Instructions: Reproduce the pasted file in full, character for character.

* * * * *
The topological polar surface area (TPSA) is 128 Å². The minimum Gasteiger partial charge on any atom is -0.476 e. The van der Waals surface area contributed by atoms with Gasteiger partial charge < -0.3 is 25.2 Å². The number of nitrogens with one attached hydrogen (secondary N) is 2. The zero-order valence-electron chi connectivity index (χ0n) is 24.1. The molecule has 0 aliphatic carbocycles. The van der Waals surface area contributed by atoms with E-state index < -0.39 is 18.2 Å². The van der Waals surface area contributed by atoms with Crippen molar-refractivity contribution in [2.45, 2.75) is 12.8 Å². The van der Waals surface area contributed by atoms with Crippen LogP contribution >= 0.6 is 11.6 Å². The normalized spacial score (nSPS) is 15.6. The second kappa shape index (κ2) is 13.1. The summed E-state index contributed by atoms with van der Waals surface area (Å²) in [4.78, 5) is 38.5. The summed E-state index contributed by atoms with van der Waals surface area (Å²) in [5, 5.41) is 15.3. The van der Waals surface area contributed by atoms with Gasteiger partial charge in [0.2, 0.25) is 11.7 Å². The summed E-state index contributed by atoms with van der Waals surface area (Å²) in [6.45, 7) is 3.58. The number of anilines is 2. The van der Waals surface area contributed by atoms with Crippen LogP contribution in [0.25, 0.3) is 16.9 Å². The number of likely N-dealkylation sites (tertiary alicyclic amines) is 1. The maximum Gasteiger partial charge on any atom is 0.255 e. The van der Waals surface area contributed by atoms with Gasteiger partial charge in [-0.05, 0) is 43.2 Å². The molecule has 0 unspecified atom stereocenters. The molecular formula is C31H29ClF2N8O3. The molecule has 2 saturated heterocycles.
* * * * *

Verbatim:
The topological polar surface area (TPSA) is 128 Å². The minimum Gasteiger partial charge on any atom is -0.476 e. The van der Waals surface area contributed by atoms with Gasteiger partial charge < -0.3 is 25.2 Å². The number of nitrogens with one attached hydrogen (secondary N) is 2. The zero-order valence-electron chi connectivity index (χ0n) is 24.1. The molecule has 0 aliphatic carbocycles. The van der Waals surface area contributed by atoms with E-state index < -0.39 is 18.2 Å². The van der Waals surface area contributed by atoms with Crippen molar-refractivity contribution in [2.45, 2.75) is 12.8 Å². The van der Waals surface area contributed by atoms with Crippen LogP contribution >= 0.6 is 11.6 Å². The normalized spacial score (nSPS) is 15.6. The second kappa shape index (κ2) is 13.1. The summed E-state index contributed by atoms with van der Waals surface area (Å²) in [4.78, 5) is 38.5. The summed E-state index contributed by atoms with van der Waals surface area (Å²) in [5, 5.41) is 15.3. The van der Waals surface area contributed by atoms with Gasteiger partial charge in [0.2, 0.25) is 11.7 Å². The summed E-state index contributed by atoms with van der Waals surface area (Å²) in [6.45, 7) is 3.58. The number of anilines is 2. The van der Waals surface area contributed by atoms with Crippen LogP contribution in [0.25, 0.3) is 16.9 Å². The number of likely N-dealkylation sites (tertiary alicyclic amines) is 1. The maximum Gasteiger partial charge on any atom is 0.255 e. The van der Waals surface area contributed by atoms with Gasteiger partial charge in [-0.05, 0) is 43.2 Å². The molecule has 0 unspecified atom stereocenters. The molecular formula is C31H29ClF2N8O3. The molecule has 2 saturated heterocycles.